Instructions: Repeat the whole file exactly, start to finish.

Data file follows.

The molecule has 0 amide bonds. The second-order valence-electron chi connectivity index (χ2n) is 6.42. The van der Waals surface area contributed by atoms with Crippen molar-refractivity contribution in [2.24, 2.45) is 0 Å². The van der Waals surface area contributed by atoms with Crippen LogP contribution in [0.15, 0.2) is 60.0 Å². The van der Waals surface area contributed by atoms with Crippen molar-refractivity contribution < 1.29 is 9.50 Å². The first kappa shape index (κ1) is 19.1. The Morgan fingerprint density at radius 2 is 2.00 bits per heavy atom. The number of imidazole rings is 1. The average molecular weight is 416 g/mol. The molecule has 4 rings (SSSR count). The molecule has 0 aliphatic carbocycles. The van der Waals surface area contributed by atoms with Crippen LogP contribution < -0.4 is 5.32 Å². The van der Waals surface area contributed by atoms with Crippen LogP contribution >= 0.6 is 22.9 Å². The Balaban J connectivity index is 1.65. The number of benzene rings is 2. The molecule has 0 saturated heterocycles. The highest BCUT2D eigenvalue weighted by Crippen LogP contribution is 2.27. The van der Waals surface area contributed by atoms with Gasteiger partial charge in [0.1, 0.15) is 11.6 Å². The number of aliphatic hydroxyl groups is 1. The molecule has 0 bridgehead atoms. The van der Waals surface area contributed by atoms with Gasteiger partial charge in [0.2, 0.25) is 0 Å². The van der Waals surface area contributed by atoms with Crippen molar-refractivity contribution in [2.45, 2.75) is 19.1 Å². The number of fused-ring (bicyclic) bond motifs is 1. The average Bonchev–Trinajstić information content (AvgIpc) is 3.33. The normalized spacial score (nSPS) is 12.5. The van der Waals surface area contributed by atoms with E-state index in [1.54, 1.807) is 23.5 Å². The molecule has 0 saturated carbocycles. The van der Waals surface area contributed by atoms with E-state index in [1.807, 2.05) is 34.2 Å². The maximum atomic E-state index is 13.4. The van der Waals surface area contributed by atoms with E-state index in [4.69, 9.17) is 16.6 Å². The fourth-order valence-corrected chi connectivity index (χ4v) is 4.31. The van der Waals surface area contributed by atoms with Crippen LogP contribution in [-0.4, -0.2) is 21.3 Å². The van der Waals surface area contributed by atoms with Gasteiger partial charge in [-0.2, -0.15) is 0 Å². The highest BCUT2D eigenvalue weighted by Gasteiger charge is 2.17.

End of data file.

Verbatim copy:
The molecule has 0 amide bonds. The second-order valence-electron chi connectivity index (χ2n) is 6.42. The van der Waals surface area contributed by atoms with Crippen molar-refractivity contribution in [2.24, 2.45) is 0 Å². The van der Waals surface area contributed by atoms with Crippen LogP contribution in [0.15, 0.2) is 60.0 Å². The van der Waals surface area contributed by atoms with Crippen molar-refractivity contribution < 1.29 is 9.50 Å². The first kappa shape index (κ1) is 19.1. The Morgan fingerprint density at radius 2 is 2.00 bits per heavy atom. The number of imidazole rings is 1. The average molecular weight is 416 g/mol. The molecule has 4 rings (SSSR count). The molecule has 0 aliphatic carbocycles. The van der Waals surface area contributed by atoms with Crippen LogP contribution < -0.4 is 5.32 Å². The van der Waals surface area contributed by atoms with Crippen LogP contribution >= 0.6 is 22.9 Å². The Balaban J connectivity index is 1.65. The number of benzene rings is 2. The molecule has 0 saturated heterocycles. The highest BCUT2D eigenvalue weighted by Crippen LogP contribution is 2.27. The van der Waals surface area contributed by atoms with Gasteiger partial charge in [0.1, 0.15) is 11.6 Å². The number of aliphatic hydroxyl groups is 1. The molecule has 0 bridgehead atoms. The van der Waals surface area contributed by atoms with Gasteiger partial charge in [0.2, 0.25) is 0 Å². The van der Waals surface area contributed by atoms with Crippen molar-refractivity contribution in [2.45, 2.75) is 19.1 Å². The number of fused-ring (bicyclic) bond motifs is 1. The average Bonchev–Trinajstić information content (AvgIpc) is 3.33. The normalized spacial score (nSPS) is 12.5. The van der Waals surface area contributed by atoms with E-state index in [1.54, 1.807) is 23.5 Å². The molecule has 0 saturated carbocycles. The van der Waals surface area contributed by atoms with E-state index in [1.807, 2.05) is 34.2 Å². The maximum atomic E-state index is 13.4. The van der Waals surface area contributed by atoms with E-state index in [4.69, 9.17) is 16.6 Å². The fourth-order valence-corrected chi connectivity index (χ4v) is 4.31. The van der Waals surface area contributed by atoms with Crippen LogP contribution in [-0.4, -0.2) is 21.3 Å². The van der Waals surface area contributed by atoms with Gasteiger partial charge in [-0.2, -0.15) is 0 Å². The highest BCUT2D eigenvalue weighted by Gasteiger charge is 2.17.